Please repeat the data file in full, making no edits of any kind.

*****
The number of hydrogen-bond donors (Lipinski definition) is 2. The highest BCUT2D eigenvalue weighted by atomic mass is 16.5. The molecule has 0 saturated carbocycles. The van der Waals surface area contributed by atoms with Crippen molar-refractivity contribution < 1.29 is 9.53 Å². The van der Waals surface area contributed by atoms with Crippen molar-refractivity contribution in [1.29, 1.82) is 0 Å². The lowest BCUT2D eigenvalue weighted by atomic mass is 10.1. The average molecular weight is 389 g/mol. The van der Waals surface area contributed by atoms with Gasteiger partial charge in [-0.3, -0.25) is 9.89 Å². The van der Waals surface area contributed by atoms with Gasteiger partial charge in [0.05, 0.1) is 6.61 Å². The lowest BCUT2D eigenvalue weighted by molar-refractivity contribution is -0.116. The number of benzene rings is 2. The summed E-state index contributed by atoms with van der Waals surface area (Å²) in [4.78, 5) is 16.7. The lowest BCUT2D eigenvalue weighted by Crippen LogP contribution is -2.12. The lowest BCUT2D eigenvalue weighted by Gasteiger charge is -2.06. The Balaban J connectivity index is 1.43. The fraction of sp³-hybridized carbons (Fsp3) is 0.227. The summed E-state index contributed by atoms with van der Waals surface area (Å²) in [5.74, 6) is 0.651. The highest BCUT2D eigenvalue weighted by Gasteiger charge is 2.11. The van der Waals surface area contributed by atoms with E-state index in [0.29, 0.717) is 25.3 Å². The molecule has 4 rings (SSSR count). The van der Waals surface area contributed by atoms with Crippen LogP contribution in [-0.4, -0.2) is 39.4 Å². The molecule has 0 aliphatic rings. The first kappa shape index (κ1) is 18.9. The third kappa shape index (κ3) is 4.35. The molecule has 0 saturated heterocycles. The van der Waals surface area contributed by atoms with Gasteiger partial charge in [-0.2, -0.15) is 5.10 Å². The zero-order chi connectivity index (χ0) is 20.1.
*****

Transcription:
The number of hydrogen-bond donors (Lipinski definition) is 2. The highest BCUT2D eigenvalue weighted by atomic mass is 16.5. The molecule has 0 saturated carbocycles. The van der Waals surface area contributed by atoms with Crippen molar-refractivity contribution < 1.29 is 9.53 Å². The van der Waals surface area contributed by atoms with Crippen molar-refractivity contribution in [1.29, 1.82) is 0 Å². The lowest BCUT2D eigenvalue weighted by atomic mass is 10.1. The average molecular weight is 389 g/mol. The van der Waals surface area contributed by atoms with Gasteiger partial charge in [-0.3, -0.25) is 9.89 Å². The van der Waals surface area contributed by atoms with Gasteiger partial charge in [0.05, 0.1) is 6.61 Å². The lowest BCUT2D eigenvalue weighted by molar-refractivity contribution is -0.116. The number of benzene rings is 2. The summed E-state index contributed by atoms with van der Waals surface area (Å²) in [4.78, 5) is 16.7. The lowest BCUT2D eigenvalue weighted by Crippen LogP contribution is -2.12. The lowest BCUT2D eigenvalue weighted by Gasteiger charge is -2.06. The Balaban J connectivity index is 1.43. The fraction of sp³-hybridized carbons (Fsp3) is 0.227. The summed E-state index contributed by atoms with van der Waals surface area (Å²) in [5.74, 6) is 0.651. The highest BCUT2D eigenvalue weighted by Gasteiger charge is 2.11. The van der Waals surface area contributed by atoms with E-state index in [0.29, 0.717) is 25.3 Å². The molecule has 4 rings (SSSR count). The van der Waals surface area contributed by atoms with Crippen LogP contribution in [-0.4, -0.2) is 39.4 Å². The molecule has 0 aliphatic rings. The first kappa shape index (κ1) is 18.9. The third kappa shape index (κ3) is 4.35. The molecule has 0 saturated heterocycles. The van der Waals surface area contributed by atoms with Gasteiger partial charge in [-0.2, -0.15) is 5.10 Å². The zero-order chi connectivity index (χ0) is 20.1.